The Unfinished Church is for all who are ready to unite and build a world in which racial prejudice has no power. Hosted by United Methodist Bishops LaTrelle Easterling, Michael McKee, and Gregory Palmer, this podcast is a place for discussion, learning and transformation. Join us as we move from conversation to action. God is not done with us. Our work is unfinished.
Meet the Bishops
The Unfinished Church is a collaboration between three United Methodist bishops working to bring people together to end the sin of racism.
Bishop LaTrelle Easterling
Resident Bishop of the Baltimore-Washington and Peninsula-Delaware Conferences of The United Methodist Church
Growing up in Indiana, I was aware of the pain and terror of racism. Only blocks from my home, a family discovered robes from the Ku Klux Klan in their attic. However, it didn’t become personal until my father was threatened with a racial epithet during a family vacation. I couldn’t believe that someone would verbally attack my father, one of the most soft-spoken, gentle people I knew. Whether on the playground, or in the classroom, or in a courtroom as a prosecuting attorney, it seems I have always been advocating for justice and inclusion. Too often, there are spaces between knowing and doing, light and darkness, presence and belonging, love and hate. At times, these spaces or gaps can be the difference between life and death. As a disciple and a servant leader, I am committed to interrogating those spaces and minding the gap in the church and in the world.
Bishop Michael McKee
Resident Bishop of the North Texas Conference of The United Methodist Church
From an early age, I wondered aloud why people put such an emphasis on our outward differences. As a young boy I saw separate water fountains in downtown Fort Worth: one set that said “for white people only,” and another that simply said “for colored.” Even before I was formed by the relevant understanding of race in my hometown, I knew this was not right. That seminal moment began my journey of understanding that all children are God’s children, all are precious in God’s sight. In different ways, I’ve continued to wrestle with this notion. Rather than dividing us further, our differences in race and ethnicity should be uniting us as ways to shape a better future for all our neighbors. What will you, and what will I do the next time we hear a racist or demeaning comment directed at another? Will we be silent, or will we speak a word of God’s truth and God’s justice?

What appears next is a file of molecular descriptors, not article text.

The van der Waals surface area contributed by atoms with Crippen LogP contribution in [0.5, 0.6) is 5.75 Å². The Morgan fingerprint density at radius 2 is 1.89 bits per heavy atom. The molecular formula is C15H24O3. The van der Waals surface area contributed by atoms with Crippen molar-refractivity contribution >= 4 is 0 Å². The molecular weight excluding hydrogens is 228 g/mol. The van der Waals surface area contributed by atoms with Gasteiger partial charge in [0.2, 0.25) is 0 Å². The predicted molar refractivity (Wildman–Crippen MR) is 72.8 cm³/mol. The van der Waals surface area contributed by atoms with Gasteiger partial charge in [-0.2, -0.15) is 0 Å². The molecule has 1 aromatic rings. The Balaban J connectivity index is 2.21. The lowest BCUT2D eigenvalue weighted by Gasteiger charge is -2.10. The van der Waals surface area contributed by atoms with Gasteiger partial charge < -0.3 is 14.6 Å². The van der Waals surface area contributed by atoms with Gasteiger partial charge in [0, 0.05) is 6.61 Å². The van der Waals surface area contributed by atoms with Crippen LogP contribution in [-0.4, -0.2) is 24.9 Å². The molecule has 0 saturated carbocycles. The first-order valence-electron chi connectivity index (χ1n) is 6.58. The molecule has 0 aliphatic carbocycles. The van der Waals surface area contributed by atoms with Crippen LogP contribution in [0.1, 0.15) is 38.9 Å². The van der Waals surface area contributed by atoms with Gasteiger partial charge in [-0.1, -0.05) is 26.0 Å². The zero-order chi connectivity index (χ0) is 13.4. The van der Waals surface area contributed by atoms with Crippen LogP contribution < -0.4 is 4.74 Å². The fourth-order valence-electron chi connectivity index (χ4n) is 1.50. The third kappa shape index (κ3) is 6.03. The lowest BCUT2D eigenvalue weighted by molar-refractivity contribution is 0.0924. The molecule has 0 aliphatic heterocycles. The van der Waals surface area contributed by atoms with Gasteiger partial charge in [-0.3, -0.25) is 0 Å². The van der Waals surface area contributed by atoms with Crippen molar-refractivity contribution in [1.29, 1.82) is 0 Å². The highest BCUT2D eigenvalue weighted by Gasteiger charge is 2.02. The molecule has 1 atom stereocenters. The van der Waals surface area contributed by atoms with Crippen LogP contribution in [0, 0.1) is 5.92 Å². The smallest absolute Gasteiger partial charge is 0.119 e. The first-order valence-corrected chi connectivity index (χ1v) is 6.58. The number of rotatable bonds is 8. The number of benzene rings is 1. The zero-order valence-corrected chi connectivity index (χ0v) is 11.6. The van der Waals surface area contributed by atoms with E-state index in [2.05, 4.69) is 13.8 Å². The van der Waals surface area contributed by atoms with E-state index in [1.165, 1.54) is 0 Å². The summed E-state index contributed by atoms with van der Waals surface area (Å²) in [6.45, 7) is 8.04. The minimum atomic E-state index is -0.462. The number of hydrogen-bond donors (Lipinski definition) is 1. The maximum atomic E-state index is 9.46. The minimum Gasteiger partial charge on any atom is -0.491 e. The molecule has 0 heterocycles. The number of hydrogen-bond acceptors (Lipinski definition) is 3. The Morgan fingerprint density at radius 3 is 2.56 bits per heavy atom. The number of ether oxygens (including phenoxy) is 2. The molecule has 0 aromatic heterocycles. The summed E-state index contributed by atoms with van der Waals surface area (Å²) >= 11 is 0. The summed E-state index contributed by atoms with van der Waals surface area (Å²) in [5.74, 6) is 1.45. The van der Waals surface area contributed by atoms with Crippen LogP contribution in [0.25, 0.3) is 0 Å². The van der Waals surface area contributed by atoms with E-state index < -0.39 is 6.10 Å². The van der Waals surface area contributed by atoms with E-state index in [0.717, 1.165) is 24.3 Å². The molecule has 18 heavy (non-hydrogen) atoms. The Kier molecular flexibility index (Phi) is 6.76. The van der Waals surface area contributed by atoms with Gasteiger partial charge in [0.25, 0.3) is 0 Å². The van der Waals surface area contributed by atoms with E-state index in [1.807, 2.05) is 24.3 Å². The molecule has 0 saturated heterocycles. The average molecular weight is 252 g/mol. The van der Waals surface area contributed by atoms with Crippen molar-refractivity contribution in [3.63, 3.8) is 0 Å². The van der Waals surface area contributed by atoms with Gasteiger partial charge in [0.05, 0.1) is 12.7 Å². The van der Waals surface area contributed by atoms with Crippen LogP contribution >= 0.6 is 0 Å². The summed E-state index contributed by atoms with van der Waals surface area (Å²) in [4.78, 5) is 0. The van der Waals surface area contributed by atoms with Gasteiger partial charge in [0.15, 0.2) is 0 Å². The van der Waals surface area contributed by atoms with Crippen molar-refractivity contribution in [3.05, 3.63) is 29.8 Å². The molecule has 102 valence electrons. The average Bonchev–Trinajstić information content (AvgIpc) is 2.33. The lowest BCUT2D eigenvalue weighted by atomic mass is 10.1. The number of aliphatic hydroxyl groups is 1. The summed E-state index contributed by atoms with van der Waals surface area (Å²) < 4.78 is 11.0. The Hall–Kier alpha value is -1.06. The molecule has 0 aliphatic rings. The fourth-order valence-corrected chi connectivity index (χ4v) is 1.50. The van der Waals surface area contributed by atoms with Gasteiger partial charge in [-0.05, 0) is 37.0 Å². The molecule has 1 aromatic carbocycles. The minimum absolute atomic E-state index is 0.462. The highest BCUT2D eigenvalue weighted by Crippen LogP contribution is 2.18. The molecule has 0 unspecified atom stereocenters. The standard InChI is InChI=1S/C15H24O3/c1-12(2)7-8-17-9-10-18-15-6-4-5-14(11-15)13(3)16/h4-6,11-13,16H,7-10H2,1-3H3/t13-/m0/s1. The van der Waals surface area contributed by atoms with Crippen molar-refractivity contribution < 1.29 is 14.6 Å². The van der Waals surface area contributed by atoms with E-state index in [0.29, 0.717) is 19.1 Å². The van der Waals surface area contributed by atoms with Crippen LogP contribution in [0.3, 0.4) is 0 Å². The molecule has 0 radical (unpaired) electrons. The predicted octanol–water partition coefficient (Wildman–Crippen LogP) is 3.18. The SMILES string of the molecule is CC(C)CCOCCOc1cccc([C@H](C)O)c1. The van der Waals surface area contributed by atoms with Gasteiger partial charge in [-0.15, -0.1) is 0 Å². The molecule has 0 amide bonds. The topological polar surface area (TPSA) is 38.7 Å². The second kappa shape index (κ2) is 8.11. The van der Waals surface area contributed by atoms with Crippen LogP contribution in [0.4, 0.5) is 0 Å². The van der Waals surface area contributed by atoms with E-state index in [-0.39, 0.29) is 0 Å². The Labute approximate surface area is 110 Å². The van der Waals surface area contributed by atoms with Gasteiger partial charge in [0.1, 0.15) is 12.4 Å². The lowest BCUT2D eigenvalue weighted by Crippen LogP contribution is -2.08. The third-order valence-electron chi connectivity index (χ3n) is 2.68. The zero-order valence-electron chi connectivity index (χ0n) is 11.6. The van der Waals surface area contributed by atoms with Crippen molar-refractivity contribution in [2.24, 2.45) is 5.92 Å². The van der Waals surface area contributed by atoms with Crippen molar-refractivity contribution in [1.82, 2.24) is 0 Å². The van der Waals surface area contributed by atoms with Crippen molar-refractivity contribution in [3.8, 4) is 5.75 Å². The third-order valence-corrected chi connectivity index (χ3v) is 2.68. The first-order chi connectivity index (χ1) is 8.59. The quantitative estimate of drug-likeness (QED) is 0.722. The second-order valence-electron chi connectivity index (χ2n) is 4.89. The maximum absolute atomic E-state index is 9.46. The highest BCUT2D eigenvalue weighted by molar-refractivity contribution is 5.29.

Bishop Gregory Palmer
Resident Bishop of the West Ohio Conference of The United Methodist Church
I was born and raised in Philadelphia by parents who loved and believed in me. They taught me to respect all people. As a teenager, often when there was an alleged crime in my community and police were looking for a suspect described as a big Black kid, I admit, a wave of fear would come over me when the police car rolled up. I was told on more than one occasion to put my hands on the hood of the car and to assume the position while police patted me down. I complied. And even though I had never participated in a crime, I was often treated as if I had. These experiences and others opened my eyes to one expression of racism and implicit bias, that to this day runs rampant in our society–and dare I say, even in our churches.
The United Methodist Church is a worldwide connection of more than 12 million members in Africa, Asia, Europe and the United States working together to make disciples of Christ for the transformation of the world. God’s work cannot be done without being in relationship.